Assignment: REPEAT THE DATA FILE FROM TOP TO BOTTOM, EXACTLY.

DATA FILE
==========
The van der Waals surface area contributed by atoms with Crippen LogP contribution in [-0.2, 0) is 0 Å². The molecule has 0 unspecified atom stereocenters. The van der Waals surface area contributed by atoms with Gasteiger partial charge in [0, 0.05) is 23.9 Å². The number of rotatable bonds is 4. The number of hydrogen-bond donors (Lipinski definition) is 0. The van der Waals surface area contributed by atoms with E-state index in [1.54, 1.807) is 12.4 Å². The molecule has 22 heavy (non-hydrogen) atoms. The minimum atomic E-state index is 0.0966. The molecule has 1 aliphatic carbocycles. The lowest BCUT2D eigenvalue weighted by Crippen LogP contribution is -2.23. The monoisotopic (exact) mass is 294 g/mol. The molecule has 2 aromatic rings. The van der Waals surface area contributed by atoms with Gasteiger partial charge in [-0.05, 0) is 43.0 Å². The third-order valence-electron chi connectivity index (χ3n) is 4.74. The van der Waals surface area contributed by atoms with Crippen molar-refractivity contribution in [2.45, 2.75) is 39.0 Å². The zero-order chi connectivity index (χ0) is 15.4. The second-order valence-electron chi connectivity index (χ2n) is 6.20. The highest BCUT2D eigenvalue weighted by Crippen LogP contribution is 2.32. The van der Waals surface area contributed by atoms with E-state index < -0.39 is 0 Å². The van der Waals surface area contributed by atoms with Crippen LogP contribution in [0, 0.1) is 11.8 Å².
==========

The van der Waals surface area contributed by atoms with Crippen LogP contribution in [-0.2, 0) is 0 Å². The molecule has 0 unspecified atom stereocenters. The van der Waals surface area contributed by atoms with Gasteiger partial charge in [0, 0.05) is 23.9 Å². The number of rotatable bonds is 4. The number of hydrogen-bond donors (Lipinski definition) is 0. The van der Waals surface area contributed by atoms with E-state index in [1.54, 1.807) is 12.4 Å². The molecule has 22 heavy (non-hydrogen) atoms. The minimum atomic E-state index is 0.0966. The molecule has 1 aliphatic carbocycles. The lowest BCUT2D eigenvalue weighted by Crippen LogP contribution is -2.23. The monoisotopic (exact) mass is 294 g/mol. The molecule has 2 aromatic rings. The van der Waals surface area contributed by atoms with Gasteiger partial charge in [-0.05, 0) is 43.0 Å². The third-order valence-electron chi connectivity index (χ3n) is 4.74. The van der Waals surface area contributed by atoms with Crippen molar-refractivity contribution in [2.45, 2.75) is 39.0 Å². The zero-order chi connectivity index (χ0) is 15.4. The second-order valence-electron chi connectivity index (χ2n) is 6.20. The highest BCUT2D eigenvalue weighted by Crippen LogP contribution is 2.32. The van der Waals surface area contributed by atoms with E-state index < -0.39 is 0 Å². The van der Waals surface area contributed by atoms with Crippen LogP contribution in [0, 0.1) is 11.8 Å².